Bankman-Fried and his inner circle of executives ran their then-growing crypto empire from The Bahamas, out of the luxury apartment complex Albany, where celebrities like Tiger Woods and Justin Timberlake have vacation homes.
FTX had effectively two lines of business: a brokerage where customers could deposit, buy, and sell cryptocurrency assets on the FTX platform, and an affiliated hedge fund known as Alameda Research, which took highly speculative positions in various cryptocurrency investments.
As Alameda started to pile up losses during last year’s cryptocurrency market declines, prosecutors allege Bankman-Fried directed funds to be moved from FTX’s customer accounts to Alameda to plug holes in the hedge fund’s balance sheet.
The house of cards that Bankman and his lieutenants built came crashing down in early November, when reports surfaced about the condition of Alameda’s balance sheet. Spooked investors, who had already seen several crypto firms collapse during the year, quickly pulled their money out of FTX and within days the firm was bankrupt.
John Ray III, the restructuring expert who was tasked with cleaning up FTX in bankruptcy, described the conditions inside of FTX as worse than Enron, long considered the benchmark for corporate malfeasance in popular culture.
Bankman-Fried is expected come face-to-face with his former lieutenants at FTX for the first time since its collapse.
Several of them have agreed to plead guilty to lesser crimes in exchange for testifying against him. This includes Caroline Ellison, who was the CEO of Alameda and Bankman-Fried’s off-and-on girlfriend, as well as FTX co-founder Gary Wang.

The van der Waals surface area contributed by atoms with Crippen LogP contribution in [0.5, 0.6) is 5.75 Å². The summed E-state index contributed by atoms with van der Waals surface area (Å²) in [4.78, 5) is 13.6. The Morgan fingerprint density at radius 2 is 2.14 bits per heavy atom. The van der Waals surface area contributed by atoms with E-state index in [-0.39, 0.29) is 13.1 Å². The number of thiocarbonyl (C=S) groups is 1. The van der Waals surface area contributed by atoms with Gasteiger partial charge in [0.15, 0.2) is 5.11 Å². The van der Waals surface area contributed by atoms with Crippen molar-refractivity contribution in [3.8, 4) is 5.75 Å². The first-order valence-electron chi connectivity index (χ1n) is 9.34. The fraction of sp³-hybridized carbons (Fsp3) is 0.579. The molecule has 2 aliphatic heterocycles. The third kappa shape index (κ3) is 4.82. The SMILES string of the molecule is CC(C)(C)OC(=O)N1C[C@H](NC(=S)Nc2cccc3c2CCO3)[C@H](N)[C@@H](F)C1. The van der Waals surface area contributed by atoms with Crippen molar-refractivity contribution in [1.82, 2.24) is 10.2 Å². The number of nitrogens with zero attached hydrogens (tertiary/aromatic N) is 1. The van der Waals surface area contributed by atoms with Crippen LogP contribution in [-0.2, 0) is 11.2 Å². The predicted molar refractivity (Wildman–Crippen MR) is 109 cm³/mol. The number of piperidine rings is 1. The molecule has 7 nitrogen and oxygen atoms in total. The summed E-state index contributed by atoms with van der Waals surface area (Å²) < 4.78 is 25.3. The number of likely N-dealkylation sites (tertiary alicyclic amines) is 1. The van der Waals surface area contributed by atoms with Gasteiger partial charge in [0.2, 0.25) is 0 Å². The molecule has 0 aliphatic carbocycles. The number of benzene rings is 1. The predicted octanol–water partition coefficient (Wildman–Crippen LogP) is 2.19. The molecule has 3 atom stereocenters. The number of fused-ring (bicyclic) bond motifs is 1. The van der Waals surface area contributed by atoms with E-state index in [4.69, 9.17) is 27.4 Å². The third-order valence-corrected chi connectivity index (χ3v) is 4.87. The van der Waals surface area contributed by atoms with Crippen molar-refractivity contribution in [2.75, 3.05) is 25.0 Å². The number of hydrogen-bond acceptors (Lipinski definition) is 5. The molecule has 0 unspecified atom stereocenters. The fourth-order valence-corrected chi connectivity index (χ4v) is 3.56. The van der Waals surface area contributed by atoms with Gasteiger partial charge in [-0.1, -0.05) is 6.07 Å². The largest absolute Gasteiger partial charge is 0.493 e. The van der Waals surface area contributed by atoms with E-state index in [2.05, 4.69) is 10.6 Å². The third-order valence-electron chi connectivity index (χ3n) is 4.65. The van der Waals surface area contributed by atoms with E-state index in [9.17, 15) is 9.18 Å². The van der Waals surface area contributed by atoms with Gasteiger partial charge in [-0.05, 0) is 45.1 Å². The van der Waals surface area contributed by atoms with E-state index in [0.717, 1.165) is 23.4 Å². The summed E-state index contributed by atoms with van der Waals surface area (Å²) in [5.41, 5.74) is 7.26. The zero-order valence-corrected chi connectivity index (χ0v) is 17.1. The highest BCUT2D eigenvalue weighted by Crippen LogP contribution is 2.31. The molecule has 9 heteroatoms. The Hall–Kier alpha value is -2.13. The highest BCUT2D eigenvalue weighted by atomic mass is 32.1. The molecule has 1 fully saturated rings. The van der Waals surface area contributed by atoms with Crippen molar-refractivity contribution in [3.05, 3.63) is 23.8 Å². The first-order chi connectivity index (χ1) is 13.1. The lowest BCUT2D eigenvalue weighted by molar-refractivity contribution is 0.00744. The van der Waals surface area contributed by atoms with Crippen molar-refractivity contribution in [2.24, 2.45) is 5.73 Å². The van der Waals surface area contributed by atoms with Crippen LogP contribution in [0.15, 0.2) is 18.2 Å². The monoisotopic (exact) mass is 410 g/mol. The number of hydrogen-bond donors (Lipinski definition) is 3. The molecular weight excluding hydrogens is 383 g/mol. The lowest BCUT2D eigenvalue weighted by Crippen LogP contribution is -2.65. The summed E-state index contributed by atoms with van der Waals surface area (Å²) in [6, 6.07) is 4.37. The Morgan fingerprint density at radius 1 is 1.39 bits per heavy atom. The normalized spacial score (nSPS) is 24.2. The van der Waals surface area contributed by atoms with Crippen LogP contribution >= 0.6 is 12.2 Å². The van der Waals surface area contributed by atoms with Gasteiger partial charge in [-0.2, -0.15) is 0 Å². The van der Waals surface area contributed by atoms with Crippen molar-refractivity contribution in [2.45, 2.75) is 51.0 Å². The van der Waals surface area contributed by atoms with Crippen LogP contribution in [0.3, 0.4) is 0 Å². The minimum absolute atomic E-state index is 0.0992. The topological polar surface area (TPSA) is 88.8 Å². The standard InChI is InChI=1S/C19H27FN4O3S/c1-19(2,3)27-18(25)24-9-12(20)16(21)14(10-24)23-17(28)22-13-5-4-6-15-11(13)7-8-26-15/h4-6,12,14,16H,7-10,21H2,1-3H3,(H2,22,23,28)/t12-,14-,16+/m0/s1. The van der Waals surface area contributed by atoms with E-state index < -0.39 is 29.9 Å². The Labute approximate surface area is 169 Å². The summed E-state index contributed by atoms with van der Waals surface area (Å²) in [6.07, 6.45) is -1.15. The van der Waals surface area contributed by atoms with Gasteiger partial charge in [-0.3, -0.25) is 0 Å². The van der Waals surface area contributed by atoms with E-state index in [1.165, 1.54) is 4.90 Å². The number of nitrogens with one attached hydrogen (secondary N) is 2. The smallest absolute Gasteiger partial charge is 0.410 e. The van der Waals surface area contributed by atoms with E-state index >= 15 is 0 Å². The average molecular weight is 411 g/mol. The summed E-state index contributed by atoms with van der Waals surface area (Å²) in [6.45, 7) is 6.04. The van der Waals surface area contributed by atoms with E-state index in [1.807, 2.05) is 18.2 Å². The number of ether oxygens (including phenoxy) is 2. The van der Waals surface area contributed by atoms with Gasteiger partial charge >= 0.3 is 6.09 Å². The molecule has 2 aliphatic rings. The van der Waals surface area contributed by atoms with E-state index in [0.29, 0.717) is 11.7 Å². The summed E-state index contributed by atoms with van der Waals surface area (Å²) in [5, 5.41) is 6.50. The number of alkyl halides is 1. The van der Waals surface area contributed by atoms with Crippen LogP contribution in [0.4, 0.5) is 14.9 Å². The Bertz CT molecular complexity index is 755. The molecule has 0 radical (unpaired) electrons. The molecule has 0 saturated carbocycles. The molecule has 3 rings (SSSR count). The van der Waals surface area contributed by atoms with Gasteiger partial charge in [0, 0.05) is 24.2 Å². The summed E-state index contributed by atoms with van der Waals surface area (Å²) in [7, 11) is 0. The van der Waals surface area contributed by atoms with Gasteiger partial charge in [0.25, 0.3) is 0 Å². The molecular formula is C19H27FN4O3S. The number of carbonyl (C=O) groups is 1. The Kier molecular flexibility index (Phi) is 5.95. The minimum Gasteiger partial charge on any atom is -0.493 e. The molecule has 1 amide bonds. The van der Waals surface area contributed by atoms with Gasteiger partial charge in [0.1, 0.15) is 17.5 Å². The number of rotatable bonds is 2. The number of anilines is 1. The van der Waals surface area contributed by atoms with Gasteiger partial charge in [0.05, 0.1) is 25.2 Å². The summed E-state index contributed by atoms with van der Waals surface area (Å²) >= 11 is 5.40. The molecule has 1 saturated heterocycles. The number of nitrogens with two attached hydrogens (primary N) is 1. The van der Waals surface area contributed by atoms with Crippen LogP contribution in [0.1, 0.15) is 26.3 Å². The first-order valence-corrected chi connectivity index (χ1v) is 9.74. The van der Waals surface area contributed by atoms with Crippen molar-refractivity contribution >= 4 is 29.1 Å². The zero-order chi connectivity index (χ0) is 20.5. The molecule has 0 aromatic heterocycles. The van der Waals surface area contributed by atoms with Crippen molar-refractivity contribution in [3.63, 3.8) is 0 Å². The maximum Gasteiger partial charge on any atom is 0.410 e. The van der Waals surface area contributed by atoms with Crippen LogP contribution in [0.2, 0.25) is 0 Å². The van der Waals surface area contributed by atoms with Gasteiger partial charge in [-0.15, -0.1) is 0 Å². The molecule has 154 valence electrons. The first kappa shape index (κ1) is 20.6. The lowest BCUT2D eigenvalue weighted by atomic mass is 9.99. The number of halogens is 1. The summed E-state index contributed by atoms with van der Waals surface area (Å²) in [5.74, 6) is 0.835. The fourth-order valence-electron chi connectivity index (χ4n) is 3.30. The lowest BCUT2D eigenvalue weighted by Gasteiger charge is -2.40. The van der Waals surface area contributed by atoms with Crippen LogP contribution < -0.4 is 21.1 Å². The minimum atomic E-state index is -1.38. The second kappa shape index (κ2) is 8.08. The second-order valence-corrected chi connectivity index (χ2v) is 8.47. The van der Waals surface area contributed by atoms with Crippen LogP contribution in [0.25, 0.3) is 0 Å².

Ryan Salame, another top executive at FTX, pleaded guilty on Sept. 7 to making illegal campaign contributions to Republicans on behalf of Bankman-Fried, who was publicly making contributions to Democrats. It is not known whether Salame will testify against Bankman-Fried.
Ellison is expected to be the prosecution’s central witness. Prosecutors are likely to count on her to demonstrate that the collapse of FTX was not due to a few mistakes, as Bankman-Fried alleges, but to fraud. She has previously said in a statement through her lawyers that she knew funnelling FTX customers’ money into Alameda was wrong.
“I expect the government is going to be able to show that Bankman-Fried knew what he was doing was wrong, and here are the people in the room who can corroborate that story,” said Christine Adams, a former federal prosecutor and a partner at Adams, Duerk & Kamenstein.
The defence is expected to argue that while Bankman-Fried made some mistakes, the mistakes do not amount to fraud and FTX was just the latest casualty in the broad collapse of the cryptocurrency market last year. Until he had his computer privileges taken away by the presiding judge in the case, Bankman-Fried himself spent months reaching out to reporters and posting on social media to explain his actions.